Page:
Asterix and the Secret Weapon: Album #29
(Spoiler warning here.)
Produced in 1991, one of Asterix's adventures involved feminism, which is obviously not well-received in Albert Uderzo's book by most fans. But it HAS to be read carefully to appreciate the author's well-meaning message behind this outwardly unsettling story, however.
After the village's bard was kicked out of school by the local women (out of fear he would teach bad music to kids), a female bard named Bravura is invited to become the new village teacher - MUCH to the hostile disapproval of most men, of course. (Ironically, if Vitalstatistix and Getafix haven't mentioned that they're just FINE with equality between men and women, it would probably be considered an OUTRIGHT sexist statement.)
Naturally, the menfolk see the young female newcomer as a threat because she has decided to "liberate" the women of village from their traditional gender roles (ok, cleaning, looking after kids, cooking up huge roast boars for their barbarian husbands to messily devour, etc.) Not only that; Bravura also treated Asterix - the legendary hero of the village - in a very condescending way. So Asterix did a very surprising thing - by giving her a black eye!
Needless to say, this causes a great rift between the women and their menfolk, who angrily stormed out of their homes and the village altogether. But, the hidden message of the whole story is that men and women of that tiny, lone unconquered Gaulish village still LOVE each other very much and that the men also follow a very special code that they would NEVER hurt a woman, ever. Especially since these men are a band of ancient barbaric warriors who are VERY easily prone to extreme violence as shown in many of the Asterix books.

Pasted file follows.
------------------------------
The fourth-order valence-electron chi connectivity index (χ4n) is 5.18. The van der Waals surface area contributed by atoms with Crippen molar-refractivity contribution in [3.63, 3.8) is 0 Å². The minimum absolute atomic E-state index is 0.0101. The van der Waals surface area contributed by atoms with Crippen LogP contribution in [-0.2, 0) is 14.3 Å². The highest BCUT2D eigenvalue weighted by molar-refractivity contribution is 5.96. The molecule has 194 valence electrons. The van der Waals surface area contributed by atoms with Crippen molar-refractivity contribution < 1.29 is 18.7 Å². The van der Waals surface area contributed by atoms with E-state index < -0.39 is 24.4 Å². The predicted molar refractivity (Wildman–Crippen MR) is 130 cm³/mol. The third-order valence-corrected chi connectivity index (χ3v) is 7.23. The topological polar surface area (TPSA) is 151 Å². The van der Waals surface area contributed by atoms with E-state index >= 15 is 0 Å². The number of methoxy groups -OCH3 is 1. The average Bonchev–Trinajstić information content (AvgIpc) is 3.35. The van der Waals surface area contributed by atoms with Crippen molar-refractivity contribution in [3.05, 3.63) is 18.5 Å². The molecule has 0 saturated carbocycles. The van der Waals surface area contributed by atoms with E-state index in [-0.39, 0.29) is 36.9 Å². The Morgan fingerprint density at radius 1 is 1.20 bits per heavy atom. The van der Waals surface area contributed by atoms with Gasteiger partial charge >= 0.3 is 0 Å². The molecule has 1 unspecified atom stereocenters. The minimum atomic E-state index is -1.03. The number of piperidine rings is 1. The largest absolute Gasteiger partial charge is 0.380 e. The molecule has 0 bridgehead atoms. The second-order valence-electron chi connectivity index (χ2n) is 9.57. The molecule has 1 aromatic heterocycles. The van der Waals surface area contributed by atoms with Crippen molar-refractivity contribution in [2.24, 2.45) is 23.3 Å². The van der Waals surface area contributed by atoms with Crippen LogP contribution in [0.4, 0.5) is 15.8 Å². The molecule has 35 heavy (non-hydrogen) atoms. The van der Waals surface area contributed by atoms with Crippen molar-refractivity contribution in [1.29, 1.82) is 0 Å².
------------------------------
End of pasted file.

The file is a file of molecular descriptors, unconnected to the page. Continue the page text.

That is how Julius Caesar, the so-called "villain" of the great Asterix saga, decided to take advantage of the Gaulish "chivalry" - by sending an army of youthful, leggy girls built like Barbie dolls dressed as Roman soldiers to conquer that one last village in ancient Gaul. Ironically, the young feminist wanted PEACE, not war, so - she helped send the girls home without a single broken fingernail (personally, I would have liked to see the Gaulish women beat the stuffing out of all those pretty young things!)
Naturally, though the female soldiers initially showed potential in their fighting prowess, they still acted like stereotypical cartoon caricatures (like being afraid of bugs and loving to shop til you drop, for instance.) After all, the whole Asterix series were never politically correct to begin with (just look at these HUGE red mouths on the poor black characters, for instance!), though there are still indeed a few very prominent female characters, like the famous Queen Cleopatra, who commands immediate attention at the single snap of her fingers.
Oh, and it's also beautifully drawn as usual.